Some of these behaviors are outright unhealthy, such as always deferring my own preferences. Some of them are unhealthy simply because they are coming from an inauthentic place, such as when I listen closely to what someone else is saying and give a meaningful response, but only so they will know what a great guy I really am.

But if I genuinely do have some good qualities, why do I feel the need to exaggerate and pretend? We’ll get more into that as we continue this study, but the short answer is because my basic goodness was wounded at some point, and I concluded that it wasn’t good enough. I was smart, but not smart enough. I was thoughtful, but I wasn’t thoughtful enough. Someone told me I had failed to measure up and I had to do better.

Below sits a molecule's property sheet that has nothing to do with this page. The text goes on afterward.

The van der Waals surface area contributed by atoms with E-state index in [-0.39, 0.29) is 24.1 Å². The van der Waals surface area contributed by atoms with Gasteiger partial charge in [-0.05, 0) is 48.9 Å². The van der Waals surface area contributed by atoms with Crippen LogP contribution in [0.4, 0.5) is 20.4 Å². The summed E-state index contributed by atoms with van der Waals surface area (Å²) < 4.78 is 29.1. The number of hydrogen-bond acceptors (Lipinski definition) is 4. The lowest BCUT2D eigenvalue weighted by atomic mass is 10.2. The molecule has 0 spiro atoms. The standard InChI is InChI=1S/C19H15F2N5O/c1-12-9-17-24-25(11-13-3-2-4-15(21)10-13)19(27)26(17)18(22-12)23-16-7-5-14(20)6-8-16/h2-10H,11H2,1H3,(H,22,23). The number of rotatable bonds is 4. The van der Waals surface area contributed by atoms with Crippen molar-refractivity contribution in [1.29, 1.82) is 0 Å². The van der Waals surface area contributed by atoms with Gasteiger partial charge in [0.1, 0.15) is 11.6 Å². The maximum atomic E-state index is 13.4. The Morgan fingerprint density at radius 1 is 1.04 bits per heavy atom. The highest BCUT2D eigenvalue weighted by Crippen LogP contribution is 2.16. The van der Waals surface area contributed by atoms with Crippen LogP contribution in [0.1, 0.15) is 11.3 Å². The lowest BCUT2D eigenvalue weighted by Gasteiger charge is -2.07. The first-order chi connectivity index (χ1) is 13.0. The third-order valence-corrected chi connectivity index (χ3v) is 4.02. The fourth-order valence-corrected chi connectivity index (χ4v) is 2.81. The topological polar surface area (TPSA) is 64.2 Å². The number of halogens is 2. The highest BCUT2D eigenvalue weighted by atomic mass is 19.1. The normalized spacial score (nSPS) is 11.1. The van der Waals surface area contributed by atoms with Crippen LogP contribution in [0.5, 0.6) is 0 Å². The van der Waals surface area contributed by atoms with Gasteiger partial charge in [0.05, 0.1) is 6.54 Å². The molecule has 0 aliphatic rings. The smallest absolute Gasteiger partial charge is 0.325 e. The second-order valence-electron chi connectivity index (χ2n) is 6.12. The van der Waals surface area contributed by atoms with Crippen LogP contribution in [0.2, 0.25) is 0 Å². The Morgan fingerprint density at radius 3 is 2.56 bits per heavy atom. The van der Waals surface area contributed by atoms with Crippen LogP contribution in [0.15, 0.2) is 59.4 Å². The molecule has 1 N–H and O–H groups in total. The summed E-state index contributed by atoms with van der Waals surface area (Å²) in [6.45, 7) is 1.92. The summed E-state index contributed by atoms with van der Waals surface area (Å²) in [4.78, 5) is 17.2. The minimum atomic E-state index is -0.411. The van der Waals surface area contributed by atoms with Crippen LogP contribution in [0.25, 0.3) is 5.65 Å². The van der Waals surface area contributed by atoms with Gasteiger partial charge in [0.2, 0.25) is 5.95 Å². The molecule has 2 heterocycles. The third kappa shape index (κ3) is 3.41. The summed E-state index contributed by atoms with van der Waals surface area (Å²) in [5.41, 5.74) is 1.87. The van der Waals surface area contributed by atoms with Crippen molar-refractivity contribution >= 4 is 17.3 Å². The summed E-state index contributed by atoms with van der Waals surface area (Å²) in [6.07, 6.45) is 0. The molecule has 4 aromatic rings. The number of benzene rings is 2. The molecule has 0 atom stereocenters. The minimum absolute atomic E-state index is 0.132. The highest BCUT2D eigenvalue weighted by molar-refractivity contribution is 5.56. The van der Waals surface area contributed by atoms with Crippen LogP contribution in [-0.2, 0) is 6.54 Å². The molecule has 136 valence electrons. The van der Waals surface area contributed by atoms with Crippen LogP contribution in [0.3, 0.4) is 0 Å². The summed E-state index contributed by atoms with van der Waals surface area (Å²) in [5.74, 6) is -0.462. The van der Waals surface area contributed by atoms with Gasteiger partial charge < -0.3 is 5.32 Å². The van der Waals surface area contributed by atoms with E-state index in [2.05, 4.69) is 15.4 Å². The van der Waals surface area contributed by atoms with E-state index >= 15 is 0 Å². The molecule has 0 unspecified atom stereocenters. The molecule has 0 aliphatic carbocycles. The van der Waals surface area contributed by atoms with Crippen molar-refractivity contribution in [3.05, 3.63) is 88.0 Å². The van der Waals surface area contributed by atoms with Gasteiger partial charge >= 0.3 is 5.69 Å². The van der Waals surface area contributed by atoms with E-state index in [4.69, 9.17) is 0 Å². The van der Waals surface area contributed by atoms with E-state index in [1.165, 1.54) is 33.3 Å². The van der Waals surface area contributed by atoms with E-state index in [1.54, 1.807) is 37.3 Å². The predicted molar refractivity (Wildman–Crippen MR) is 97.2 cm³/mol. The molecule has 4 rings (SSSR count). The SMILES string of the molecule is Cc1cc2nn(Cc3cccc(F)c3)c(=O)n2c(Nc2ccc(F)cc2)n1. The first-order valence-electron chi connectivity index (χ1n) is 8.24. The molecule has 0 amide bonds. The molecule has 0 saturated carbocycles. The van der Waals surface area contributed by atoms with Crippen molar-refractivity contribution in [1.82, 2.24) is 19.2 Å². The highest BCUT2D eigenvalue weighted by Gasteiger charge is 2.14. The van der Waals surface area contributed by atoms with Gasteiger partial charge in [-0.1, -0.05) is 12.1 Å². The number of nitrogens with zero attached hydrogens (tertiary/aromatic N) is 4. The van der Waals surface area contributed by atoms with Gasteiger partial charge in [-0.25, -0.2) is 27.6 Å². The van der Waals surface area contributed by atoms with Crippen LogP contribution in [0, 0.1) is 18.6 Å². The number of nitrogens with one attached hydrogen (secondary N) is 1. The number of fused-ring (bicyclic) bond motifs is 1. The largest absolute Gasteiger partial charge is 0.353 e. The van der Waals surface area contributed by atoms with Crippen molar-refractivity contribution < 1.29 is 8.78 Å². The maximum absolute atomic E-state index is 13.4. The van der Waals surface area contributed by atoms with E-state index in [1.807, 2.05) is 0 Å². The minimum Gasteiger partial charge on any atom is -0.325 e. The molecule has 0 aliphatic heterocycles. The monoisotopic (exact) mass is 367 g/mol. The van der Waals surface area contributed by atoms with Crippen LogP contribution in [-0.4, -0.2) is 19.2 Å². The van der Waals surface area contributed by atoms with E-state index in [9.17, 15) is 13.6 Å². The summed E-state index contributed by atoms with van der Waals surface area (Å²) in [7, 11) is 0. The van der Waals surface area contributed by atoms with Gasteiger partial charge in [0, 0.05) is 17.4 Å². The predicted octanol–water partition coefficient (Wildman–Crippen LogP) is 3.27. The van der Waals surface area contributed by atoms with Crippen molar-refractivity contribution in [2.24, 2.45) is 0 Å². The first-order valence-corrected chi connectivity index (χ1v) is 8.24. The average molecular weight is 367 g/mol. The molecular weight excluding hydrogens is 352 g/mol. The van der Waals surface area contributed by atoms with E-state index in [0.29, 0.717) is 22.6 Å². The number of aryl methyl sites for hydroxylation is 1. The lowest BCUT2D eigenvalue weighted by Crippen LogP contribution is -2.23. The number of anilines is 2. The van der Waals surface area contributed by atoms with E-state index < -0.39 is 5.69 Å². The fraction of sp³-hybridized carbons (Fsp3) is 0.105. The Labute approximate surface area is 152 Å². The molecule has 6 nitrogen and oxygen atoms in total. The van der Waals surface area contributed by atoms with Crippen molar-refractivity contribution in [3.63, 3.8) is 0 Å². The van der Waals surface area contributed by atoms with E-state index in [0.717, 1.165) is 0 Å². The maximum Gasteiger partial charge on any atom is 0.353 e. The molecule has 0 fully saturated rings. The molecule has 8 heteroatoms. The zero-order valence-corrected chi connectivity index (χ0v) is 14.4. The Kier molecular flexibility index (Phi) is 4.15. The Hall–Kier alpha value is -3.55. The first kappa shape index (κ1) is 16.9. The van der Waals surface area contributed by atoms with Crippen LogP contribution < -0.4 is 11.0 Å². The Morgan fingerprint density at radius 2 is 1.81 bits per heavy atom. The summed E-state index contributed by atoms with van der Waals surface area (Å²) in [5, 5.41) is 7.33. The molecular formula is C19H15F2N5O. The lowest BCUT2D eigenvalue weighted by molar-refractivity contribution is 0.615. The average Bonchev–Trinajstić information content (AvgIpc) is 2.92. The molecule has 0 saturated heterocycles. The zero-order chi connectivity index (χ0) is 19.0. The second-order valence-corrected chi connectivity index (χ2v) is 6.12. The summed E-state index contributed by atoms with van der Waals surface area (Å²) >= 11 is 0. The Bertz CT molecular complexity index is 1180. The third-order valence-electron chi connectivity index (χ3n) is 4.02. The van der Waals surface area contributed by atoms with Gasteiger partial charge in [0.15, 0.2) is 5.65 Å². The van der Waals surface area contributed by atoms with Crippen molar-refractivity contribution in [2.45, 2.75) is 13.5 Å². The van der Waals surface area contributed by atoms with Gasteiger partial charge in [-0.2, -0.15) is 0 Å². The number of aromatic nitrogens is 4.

Not only that, but hidden away, beneath my phony exterior, my vices were rapidly growing. The façade had to stretch to cover all the parts I didn’t want to be seen. The more secret shame I had, the more I had to shore it up with pretended goodness on the other side.

And this, of course, brings us to the next layer of the human soul: shame. When a person makes a decision to start living an authentic life, the first thing they usually bring to light is the naked shame that hides beneath the fancy costume. Tomorrow we will uncover this layer, but we will do so with kindness and understanding.